# Find quadratic using its roots.

• January 27th 2010, 01:47 AM
carmo100
I was wondering how to go about doing this question:
Find all quadratics with the roots -3+-2i in the form ax^2 +bx+c=0

any help is appreciated.
• January 27th 2010, 01:54 AM
tonio
Quote:

Originally Posted by carmo100
I was wondering how to go about doing this question:
Find all quadratics with the roots -3+-2i in the form ax^2 +bx+c=0

any help is appreciated.

This is a nice, little theorem (a particular case of Viete's formulae):

Theorem: if $x_1\,,\,x_2$ are the roots of a quadratic equation $ax^2+bx+c=0$, then $x_1x_2=\frac{c}{a}\,,\,\,x_1+x_2=-\frac{b}{a}$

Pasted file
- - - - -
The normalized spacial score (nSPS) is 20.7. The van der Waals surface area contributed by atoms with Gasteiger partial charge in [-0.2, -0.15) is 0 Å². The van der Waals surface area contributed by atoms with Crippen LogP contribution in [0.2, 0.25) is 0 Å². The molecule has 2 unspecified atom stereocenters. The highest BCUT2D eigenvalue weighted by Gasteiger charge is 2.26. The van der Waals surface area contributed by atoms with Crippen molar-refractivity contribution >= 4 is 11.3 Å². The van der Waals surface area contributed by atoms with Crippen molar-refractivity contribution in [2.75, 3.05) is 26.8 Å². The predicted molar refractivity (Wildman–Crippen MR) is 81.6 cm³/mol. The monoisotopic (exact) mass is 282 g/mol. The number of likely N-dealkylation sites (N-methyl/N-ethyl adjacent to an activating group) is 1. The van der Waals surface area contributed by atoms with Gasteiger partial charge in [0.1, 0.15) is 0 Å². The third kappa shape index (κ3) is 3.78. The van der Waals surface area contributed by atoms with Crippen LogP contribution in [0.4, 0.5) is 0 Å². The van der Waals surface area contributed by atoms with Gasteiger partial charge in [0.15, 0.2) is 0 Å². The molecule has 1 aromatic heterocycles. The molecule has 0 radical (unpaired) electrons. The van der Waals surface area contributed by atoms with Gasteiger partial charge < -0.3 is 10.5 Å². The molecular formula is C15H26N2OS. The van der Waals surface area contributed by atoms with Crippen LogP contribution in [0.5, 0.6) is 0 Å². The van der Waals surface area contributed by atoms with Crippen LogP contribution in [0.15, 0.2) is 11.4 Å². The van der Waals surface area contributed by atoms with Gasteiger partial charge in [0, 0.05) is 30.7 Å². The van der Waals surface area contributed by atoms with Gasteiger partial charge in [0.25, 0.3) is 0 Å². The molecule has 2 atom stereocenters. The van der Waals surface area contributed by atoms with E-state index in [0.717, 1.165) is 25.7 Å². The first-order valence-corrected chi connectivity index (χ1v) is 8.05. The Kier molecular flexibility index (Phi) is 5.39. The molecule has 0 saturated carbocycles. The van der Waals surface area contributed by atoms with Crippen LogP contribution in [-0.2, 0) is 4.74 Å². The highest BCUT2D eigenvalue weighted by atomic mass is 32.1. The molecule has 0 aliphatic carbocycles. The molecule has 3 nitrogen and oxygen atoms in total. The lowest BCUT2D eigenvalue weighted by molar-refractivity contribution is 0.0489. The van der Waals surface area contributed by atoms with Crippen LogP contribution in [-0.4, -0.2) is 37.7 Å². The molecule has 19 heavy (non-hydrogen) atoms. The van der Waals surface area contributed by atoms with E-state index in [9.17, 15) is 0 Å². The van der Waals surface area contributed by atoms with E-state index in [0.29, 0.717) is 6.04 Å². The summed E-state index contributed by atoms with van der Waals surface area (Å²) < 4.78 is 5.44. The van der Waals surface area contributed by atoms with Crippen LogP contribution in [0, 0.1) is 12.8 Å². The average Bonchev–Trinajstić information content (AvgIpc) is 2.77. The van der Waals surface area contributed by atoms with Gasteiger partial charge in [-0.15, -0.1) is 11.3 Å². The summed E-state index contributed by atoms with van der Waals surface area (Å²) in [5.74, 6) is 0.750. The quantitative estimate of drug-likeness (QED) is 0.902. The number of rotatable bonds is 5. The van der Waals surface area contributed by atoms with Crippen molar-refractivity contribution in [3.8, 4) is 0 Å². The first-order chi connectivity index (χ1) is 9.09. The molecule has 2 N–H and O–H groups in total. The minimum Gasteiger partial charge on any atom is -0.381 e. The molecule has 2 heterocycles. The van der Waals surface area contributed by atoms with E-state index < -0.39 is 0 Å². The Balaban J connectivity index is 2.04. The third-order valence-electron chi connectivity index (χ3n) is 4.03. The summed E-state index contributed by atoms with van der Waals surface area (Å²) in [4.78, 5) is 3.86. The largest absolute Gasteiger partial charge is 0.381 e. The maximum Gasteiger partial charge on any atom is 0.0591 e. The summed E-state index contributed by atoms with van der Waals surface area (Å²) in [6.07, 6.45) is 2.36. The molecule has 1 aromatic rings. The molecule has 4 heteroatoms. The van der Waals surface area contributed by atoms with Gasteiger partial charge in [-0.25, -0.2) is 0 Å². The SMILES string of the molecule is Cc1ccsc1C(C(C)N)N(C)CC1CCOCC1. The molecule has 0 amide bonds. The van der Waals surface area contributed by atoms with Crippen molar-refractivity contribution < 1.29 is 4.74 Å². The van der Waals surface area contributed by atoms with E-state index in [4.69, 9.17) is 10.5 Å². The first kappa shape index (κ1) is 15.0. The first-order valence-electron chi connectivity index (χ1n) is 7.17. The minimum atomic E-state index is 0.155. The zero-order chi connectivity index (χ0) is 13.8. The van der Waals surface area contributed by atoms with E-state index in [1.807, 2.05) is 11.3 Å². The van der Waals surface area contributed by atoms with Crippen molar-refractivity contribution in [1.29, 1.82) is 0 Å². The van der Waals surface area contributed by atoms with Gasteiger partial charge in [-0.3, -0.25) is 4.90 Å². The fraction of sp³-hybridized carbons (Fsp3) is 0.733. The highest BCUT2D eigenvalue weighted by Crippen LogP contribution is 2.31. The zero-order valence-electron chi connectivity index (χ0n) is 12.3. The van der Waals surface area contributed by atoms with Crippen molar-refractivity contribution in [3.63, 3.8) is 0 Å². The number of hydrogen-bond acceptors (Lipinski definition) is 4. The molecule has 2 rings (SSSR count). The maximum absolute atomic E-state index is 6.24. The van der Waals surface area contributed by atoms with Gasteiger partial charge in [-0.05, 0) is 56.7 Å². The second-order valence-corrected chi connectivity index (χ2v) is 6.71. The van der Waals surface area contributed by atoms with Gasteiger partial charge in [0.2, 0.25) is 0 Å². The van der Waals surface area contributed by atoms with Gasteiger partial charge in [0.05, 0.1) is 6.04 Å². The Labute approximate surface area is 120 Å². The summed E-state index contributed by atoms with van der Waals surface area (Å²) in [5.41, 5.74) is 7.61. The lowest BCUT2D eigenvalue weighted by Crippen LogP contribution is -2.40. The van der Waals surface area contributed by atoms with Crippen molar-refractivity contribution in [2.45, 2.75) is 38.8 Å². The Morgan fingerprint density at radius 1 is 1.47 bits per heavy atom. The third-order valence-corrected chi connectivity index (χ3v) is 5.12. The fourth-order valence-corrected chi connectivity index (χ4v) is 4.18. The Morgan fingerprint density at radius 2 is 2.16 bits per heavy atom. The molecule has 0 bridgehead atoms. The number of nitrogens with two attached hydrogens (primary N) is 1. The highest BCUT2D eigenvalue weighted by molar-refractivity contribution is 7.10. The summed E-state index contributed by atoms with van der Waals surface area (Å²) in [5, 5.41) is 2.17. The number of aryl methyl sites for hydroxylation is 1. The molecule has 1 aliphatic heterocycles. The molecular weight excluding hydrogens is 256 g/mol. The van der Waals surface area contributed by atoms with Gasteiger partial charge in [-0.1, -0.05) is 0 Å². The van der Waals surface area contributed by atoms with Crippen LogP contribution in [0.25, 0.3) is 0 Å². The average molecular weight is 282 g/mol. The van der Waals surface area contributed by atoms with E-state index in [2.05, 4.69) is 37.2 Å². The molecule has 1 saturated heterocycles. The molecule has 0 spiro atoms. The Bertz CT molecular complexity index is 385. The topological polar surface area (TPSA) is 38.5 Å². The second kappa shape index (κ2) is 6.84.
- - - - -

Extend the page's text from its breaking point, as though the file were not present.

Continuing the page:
Tonio
• January 27th 2010, 02:01 AM
carmo100
Thankyou, this is exactly what I needed.
• January 27th 2010, 02:34 AM
HallsofIvy
Also, any quadratic having roots $r_1$ and $r_2$ is of the form $a(x- r_1)(x+ r_1)= 0$. Replace $r_1$ with -3+ 2i, $r_2$ with -3- 2i, and multiply that out.

The easiest way to do that is to think of it as a product of "sum and difference": ((x-3)- 2i)((x-3)+ 2i)